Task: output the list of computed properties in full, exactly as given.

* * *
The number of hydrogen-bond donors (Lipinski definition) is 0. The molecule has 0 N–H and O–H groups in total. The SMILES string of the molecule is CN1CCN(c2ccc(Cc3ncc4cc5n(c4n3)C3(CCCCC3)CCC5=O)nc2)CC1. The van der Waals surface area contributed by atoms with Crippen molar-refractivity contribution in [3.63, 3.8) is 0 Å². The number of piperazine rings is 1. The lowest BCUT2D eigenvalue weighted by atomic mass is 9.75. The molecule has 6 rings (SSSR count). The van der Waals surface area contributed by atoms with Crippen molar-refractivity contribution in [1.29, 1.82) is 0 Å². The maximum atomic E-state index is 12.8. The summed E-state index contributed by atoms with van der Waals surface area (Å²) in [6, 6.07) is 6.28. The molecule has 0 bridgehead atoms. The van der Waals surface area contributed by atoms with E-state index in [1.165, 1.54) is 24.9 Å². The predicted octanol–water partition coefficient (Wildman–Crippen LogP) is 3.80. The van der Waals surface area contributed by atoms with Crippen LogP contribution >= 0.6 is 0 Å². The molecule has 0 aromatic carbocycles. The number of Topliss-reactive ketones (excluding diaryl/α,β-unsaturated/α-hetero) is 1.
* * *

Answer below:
The number of hydrogen-bond donors (Lipinski definition) is 0. The molecule has 0 N–H and O–H groups in total. The SMILES string of the molecule is CN1CCN(c2ccc(Cc3ncc4cc5n(c4n3)C3(CCCCC3)CCC5=O)nc2)CC1. The van der Waals surface area contributed by atoms with Crippen molar-refractivity contribution in [3.63, 3.8) is 0 Å². The number of piperazine rings is 1. The lowest BCUT2D eigenvalue weighted by atomic mass is 9.75. The molecule has 6 rings (SSSR count). The van der Waals surface area contributed by atoms with Crippen molar-refractivity contribution in [1.29, 1.82) is 0 Å². The maximum atomic E-state index is 12.8. The summed E-state index contributed by atoms with van der Waals surface area (Å²) in [6, 6.07) is 6.28. The molecule has 0 bridgehead atoms. The van der Waals surface area contributed by atoms with E-state index in [1.165, 1.54) is 24.9 Å². The predicted octanol–water partition coefficient (Wildman–Crippen LogP) is 3.80. The van der Waals surface area contributed by atoms with Crippen LogP contribution >= 0.6 is 0 Å². The molecule has 0 aromatic carbocycles. The number of Topliss-reactive ketones (excluding diaryl/α,β-unsaturated/α-hetero) is 1.